skip to Main Content
What Is Laser Dentistry?

What is Laser Dentistry?

You’ve probably seen the term “laser dentistry” before, but many people are unclear as to what it actually involves.

To find out more, we asked a number of dentists to enlighten us on this topic. Here’s what they had to say:

Laser dentistry is used for tissue augmentation, bacterial reduction, periodontal pocket treatment, and endodontic procedures.

Keenan Cave, DMD – Indianapolis IN

There are several types of lasers used in different applications in modern dentistry. One is a hard tissue laser that actually will cut tooth structure and bone. This one can be used for small cavities in a tooth. It does not, however, remove old fillings, so many times a traditional handpiece is still used. The hard tissue laser can be used in some applications to help with crown lengthening surgery as it can remove some bone around the edge of the tooth to expose more of the tooth. This crown lengthening procedure has traditionally been done by a gum specialist or periodontist using traditional surgical methods.

The more common use of a laser is in the area of soft tissue. A laser can help move infected gum tissue and can help to disinfect a bacterially-laden deep periodontal pocket to help fight gum disease. A soft tissue laser can also help to recontour the tissue around the necks of the teeth to help create a more esthetic smile—like plastic surgery for the gums. The advantage of the laser is that the results are more predictable and faster, and the trimmed area is cauterized so no bleeding and faster healing times.

Tamara L. Clauson, DDS – Lodi, CA

Laser Dentistry refers to when you use a laser to remove the decay instead of with a handpiece. The benefits are that you do not feel it and therefore do not need Novocaine. The expense in equipment is considerable—about seven to eight times normal handpieces. The other drawback is that you can not remove old silver fillings or prepare a tooth for a crown. Since most of the decay I see is under old fillings I do not see it as a good choice for my office. I do have a tissue laser that will do what my scalpel does but will also keep the area from bleeding. Some specialists and offices use a laser to perform LANAP surgery on the gums to help against gum disease and they can do deeper cleanings with a laser. Although lasers have been around for a very long time I think their use will expand in the future.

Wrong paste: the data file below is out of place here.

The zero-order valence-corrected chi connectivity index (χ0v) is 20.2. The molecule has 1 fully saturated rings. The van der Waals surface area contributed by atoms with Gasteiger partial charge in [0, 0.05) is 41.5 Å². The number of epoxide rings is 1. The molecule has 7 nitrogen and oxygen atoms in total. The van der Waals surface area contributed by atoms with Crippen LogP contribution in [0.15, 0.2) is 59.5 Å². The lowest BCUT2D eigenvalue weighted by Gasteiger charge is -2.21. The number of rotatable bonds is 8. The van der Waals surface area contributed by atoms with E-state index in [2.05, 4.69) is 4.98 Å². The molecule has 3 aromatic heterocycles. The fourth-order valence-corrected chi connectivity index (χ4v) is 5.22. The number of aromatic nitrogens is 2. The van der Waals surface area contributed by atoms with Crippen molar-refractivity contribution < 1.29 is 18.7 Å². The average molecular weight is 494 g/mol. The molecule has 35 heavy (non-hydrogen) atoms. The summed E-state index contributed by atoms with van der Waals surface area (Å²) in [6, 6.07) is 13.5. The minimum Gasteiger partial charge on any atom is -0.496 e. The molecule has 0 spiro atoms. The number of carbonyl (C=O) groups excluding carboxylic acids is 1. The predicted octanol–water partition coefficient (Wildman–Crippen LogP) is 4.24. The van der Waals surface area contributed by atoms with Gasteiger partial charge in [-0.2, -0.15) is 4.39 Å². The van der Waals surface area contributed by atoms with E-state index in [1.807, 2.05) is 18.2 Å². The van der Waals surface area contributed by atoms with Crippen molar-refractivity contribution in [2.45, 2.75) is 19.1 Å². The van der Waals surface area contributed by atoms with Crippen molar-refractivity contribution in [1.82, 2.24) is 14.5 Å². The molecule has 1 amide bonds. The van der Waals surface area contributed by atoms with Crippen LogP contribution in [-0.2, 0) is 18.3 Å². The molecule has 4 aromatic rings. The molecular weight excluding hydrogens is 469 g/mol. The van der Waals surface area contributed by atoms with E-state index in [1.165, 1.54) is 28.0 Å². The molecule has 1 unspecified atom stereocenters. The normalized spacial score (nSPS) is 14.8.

Cynthia M. Sachs, DDS, PC – Rockford, IL

Lasers have many uses in dentistry. Depending on the wavelength of each laser, they serve many purposes. Different types of tissues (blood, skin, and bone) respond differently to different wavelengths.

For example, diode lasers can be used to cut tissue with heat when the laser beam is condensed and used in direct contact with soft tissue, similar to electrosurgical instruments, but with much less tissue damage. Diode lasers, with diffuse beam directing at, but not touching the tissue, can be used for low-level laser therapy to treat cold sores, to reduce the pain of stress blisters, to speed up healing and post-operative pain relief after surgery, and to relieve muscle pain. Since blood attracts diode laser intensity, there is a risk to the retinas of the eyes so special protective glasses need to be worn by both the patient and the operator.

Other types of lasers that are attracted by water molecules rather than by the pigments in blood are used to surgically remove and recontour bone and tooth structure as well as to cut tissue. Lasers usually require much less aggressive reduction of bone than conventional surgical rotary instruments (“drills”). Patients often report that laser use also decreases the reported post-operative discomfort after surgery. During surgical procedures, lasers also coagulate tissue to control bleeding. For example, frenectomies, the procedures used to release tongue ties, have been dramatically improved with lasers and require much less surgical trauma with greatly reduced post-operative pain. These types of lasers that are indicated for operating on the bone can also be used to encourage bone regeneration in gum disease treatment.

Kevin D. Huff, DDS, LLC – Dover, OH

As you can see from the responses, lasers are flexible tools with an increasing number of uses in modern dentistry.

Technology like lasers are continually improving dentistry for patients and dentists alike, and dentists like the ones above are keeping up with advances in order to provide the best dental care they can for their patients.

Looking for a dentist and live near one of the dentists above? Click on their profile to read patient reviews. For dentists in other cities, check our directory to find a dentist near you.

This Post Has 0 Comments

Leave a Reply

Your email address will not be published. Required fields are marked *

Back To Top